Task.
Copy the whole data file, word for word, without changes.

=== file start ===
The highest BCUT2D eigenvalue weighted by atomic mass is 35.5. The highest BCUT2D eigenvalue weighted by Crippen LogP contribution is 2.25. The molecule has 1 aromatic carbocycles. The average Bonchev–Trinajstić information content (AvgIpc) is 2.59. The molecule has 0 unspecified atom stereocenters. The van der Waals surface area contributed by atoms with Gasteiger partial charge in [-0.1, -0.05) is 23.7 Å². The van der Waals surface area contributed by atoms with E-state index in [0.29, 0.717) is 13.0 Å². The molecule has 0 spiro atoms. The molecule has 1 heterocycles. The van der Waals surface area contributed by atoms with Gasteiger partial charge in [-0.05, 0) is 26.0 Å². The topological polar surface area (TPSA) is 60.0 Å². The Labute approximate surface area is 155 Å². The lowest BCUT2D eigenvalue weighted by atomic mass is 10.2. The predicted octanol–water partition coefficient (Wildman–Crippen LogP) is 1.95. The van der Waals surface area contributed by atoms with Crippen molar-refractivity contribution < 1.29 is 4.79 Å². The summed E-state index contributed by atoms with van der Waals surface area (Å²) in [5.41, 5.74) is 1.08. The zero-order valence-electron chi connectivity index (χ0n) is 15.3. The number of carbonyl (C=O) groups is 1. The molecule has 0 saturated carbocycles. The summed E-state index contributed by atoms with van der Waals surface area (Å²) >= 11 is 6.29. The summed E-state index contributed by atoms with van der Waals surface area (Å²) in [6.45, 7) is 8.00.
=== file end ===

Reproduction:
The highest BCUT2D eigenvalue weighted by atomic mass is 35.5. The highest BCUT2D eigenvalue weighted by Crippen LogP contribution is 2.25. The molecule has 1 aromatic carbocycles. The average Bonchev–Trinajstić information content (AvgIpc) is 2.59. The molecule has 0 unspecified atom stereocenters. The van der Waals surface area contributed by atoms with Gasteiger partial charge in [-0.1, -0.05) is 23.7 Å². The van der Waals surface area contributed by atoms with E-state index in [0.29, 0.717) is 13.0 Å². The molecule has 0 spiro atoms. The molecule has 1 heterocycles. The van der Waals surface area contributed by atoms with Gasteiger partial charge in [-0.05, 0) is 26.0 Å². The topological polar surface area (TPSA) is 60.0 Å². The Labute approximate surface area is 155 Å². The lowest BCUT2D eigenvalue weighted by atomic mass is 10.2. The predicted octanol–water partition coefficient (Wildman–Crippen LogP) is 1.95. The van der Waals surface area contributed by atoms with Crippen molar-refractivity contribution < 1.29 is 4.79 Å². The summed E-state index contributed by atoms with van der Waals surface area (Å²) in [5.41, 5.74) is 1.08. The zero-order valence-electron chi connectivity index (χ0n) is 15.3. The number of carbonyl (C=O) groups is 1. The molecule has 0 saturated carbocycles. The summed E-state index contributed by atoms with van der Waals surface area (Å²) >= 11 is 6.29. The summed E-state index contributed by atoms with van der Waals surface area (Å²) in [6.45, 7) is 8.00.